The premise of the book is completely my kind of story, though overall I wasn’t “wowed.” While the descriptions of time and place were beautiful, I thought that it was too wordy and slow. The relationships presented weren’t all that convincing.

This book covers many things – love lost, grief, separation, and family secrets. An OK read for me, just never truly hooked me. Thank you to the publisher and NetGalley for providing me a copy of this book in exchange for an honest review.


“What lies behind us and what lies before us are tiny matters compared to what lies within us.” ― Ralph Waldo Emerson

THOUGHTS ON BOOKS (#10): Something in the Water / The Dress Shop of Dreams


Something in the Water
Something in the Water by Catherine Steadman
My rating: 4.25 of 5 stars

This anxiety-inducing book was A LOT of fun to read. It’s gotten major buzz since it’s a Reese’s Book Club pick. There were 200 holds for it at my library, but I noticed ONE copy was available on the Limited Loan shelf at the branch across town. Of course, I’m there when they opened that morning to elbow my way to the top. I had to know what’s in the water!!

The opening chapter starts with a bang. You’re left wondering, how in the heck did it come to that?? The set-up: A honeymooning couple make a shocking discovery on their trip to Bora Bora. OK, so after the stunning opening, the pacing was very slow until about the 30% mark. I think I was just TOO impatient – waiting, waiting, waiting – to find out what was in the water. And then, thunk thunk thunk…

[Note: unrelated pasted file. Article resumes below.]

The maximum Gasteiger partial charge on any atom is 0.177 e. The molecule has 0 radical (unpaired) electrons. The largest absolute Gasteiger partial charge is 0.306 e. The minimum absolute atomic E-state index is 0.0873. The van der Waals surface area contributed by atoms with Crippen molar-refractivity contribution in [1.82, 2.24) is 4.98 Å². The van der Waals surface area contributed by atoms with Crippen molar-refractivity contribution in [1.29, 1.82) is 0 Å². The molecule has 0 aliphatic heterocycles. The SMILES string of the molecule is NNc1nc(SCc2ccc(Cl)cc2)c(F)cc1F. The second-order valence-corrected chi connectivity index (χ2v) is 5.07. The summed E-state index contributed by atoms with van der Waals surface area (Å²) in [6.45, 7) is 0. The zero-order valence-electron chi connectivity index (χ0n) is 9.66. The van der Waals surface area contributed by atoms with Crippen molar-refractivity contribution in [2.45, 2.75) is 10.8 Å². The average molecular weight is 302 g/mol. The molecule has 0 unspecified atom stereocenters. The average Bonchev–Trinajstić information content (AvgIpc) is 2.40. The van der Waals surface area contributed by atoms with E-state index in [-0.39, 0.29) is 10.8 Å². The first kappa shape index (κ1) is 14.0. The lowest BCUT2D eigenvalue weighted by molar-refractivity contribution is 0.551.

SOMETHING IN THE WATER was such an entertaining book, but also made me very nervous! Some of the decisions the characters made (especially Erin) made me STOP to blink my eyes repeatedly. What were you thinking??

After the big discovery, the author did a fantastic job keeping the suspense going and the pages turning. I can’t think of a more perfect “beach” thriller to read this summer. This is Catherine Steadman’s debut novel (wow!), and I’m looking forward to reading more from her in the future.


The Dress Shop of Dreams
The Dress Shop of Dreams by Menna van Praag
My rating: 4 of 5 stars

What a sweet and enchanting love story! Etta runs a very special shop where she sells dresses stitched with a wee bit of magic to help her customers’ wishes come true.

One person Etta longs to help is her granddaughter, Cora. Cora’s parents died when she was young, and for most of her life, she’s hidden herself away doing research as a scientist. She’s oblivious to the fact that her lifelong friend, Walt, is madly in love with her.

Worried that Cora will lose Walt, Etta does a little magical meddling with the best intentions. But, of course, things don’t always go as planned…

This book is a lovely blend of mystery, romance, and magical realism. Many characters are introduced, each with a compelling backstory to share. There are four separate romances happening in this book, and some overlap, but each one remains unique.